- This topic has 1 reply, 2 voices, and was last updated 2 months ago by .
Below is a draft of a letter that I wrote for telling people, including select friends on facebook, about my gender journey. Constructive feedback is appreciated.
(This is a long post, but it’s important to me.)
Gender Reveal parties became all the rage. A huge celebration and anticipation.. Which would it be? Pink or Blue? Before the child is even born, there’s a mad dash to put the child in a box of one destiny or the other, where expectations of conforming grew and multiplied with the birth of this unsuspecting soul. For the most part, this works out just fine.
But what if the kid doesn’t fit in the box? Can you really tell? As we’re finding out, the usual signs are not the only indicator. Oh, it would be so easy if it were.
For the child who doesn’t fit into the “original equipment” box, it’s a life of compromise, confusion, and, quite often, shame.
We’ve learned over the years that sexual orientation (to whom one is attracted) is a spectrum that is like a bell curve. Not everyone is at one end or the other.
The same is true of gender (not associated with sexual orientation). As science has evolved its study of gender, they’ve come to a point of discarding the term “disorder” when referring to transgender and gender non-conforming (TGNC) persons. As most indigenous cultures across the globe acknowledged for eons, science has recognized that TGNC is not a problem; It’s healthy and natural, unique to each individual.
What does TGNC mean for a person on their discovery journey when first questioning gender identity? Well, for young people it can be a time of shame; or it could be a time of affirmation. It could be a time of ridicule, or a time of love and support. It could be a time of judgment or a time of celebration.
For those whose discovery journey starts later in life, it’s often a time of judgment(self-) and shame, ingrained from repeated applications of transphobia. All the public signs, movies, and off-hand remarks of ridicule toward TGNC as the butt of so many jokes over decades have left a flashing red light in the brain that screams “HIDE!”
Some would say it’s not rational to feel that way. But the evidence in the world doesn’t seem to align with reason.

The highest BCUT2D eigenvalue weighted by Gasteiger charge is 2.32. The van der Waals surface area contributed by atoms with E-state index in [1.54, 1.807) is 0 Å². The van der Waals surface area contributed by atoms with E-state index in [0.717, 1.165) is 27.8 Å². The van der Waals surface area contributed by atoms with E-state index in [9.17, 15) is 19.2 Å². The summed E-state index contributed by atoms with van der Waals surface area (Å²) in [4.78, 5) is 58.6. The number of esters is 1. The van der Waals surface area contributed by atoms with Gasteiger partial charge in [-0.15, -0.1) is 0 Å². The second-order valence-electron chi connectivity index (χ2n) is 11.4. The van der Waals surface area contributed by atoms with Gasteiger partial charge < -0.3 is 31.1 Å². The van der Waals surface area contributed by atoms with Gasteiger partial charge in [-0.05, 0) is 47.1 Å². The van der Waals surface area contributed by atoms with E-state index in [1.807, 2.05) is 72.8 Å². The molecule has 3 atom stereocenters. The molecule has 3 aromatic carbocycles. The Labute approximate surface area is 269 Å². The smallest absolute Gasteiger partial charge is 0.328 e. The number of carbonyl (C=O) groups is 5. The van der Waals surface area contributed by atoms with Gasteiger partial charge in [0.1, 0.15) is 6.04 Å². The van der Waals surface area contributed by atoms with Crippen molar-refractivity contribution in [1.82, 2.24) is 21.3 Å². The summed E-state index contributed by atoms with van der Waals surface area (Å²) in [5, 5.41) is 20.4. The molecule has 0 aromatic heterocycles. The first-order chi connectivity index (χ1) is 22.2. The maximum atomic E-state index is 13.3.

Some will go to their grave with the sign still flashing. Some will find moments where they can cover the HIDE sign, block it out for a few precious moments. Some will dare to turn the sign off for a select few friends or family, sharing this deepest secret, risking rejection or finding acceptance.
This is the point when my heart is pounding, my hands are sweating, and my eyes are leaking. I’m scared. But I‘m tired. I am tired of Hiding. I am tired of caring so much about what people think of me.
I started this with the gender reveal party because I want to celebrate my own: I’m trans/gender non-conforming. I’m on the spectrum. I’m still figuring it out. I’ve found that, even in the world of TGNC, there are some who still need to put me in a box. After 4 years of honestly exploring my gender identity, I don’t feel I fit in a box.
You may know my friend Kim Belew. Two years ago (June 15 actually – you can look it up) she offered her own gender-reveal party on Facebook with a “Confession Friday.” Some of what she says in that post is true for me. I most identify with “genderfluid.” Or nonbinary. There are times when I am male, but more often I’m female. And times that I’m both. And times that I’m neither. Confused yet? Yeah, me too. For about the last 50 years.
So, for most of my life, my conclusion; I’m just weird. That’s when the red sign flashes HIDE.
I’ve shared this with a few people, all of them supportive and accepting. But maybe this aspect of me makes some people uncomfortable. Can’t say I blame them. I’ve had to deal with my own transphobia through this discovery journey. Just know that you don’t have to “get it.” Please message me if you’d like to chat about it.
Why am I celebrating with you? Because I am not the “shock and awe” type when it comes to expressing myself. Now, if you see me presenting in a non-traditional way (feminine or androgynous in clothing or makeup), it’s just me being me. I’m still the same person.
Like Kim, I’ve eventually taken this as a gift to be able to experience both genders. Some of our greatest gifts in life are unfolding mysteries, gradual steps like fractals, until true beauty of the whole is revealed.
I’m so grateful that I discovered my authentic self, grateful for the acceptance, grateful that I’ve been given a chance to be who I really am. Thank you for being part of my gender-reveal celebration!
- You must be logged in to reply to this topic.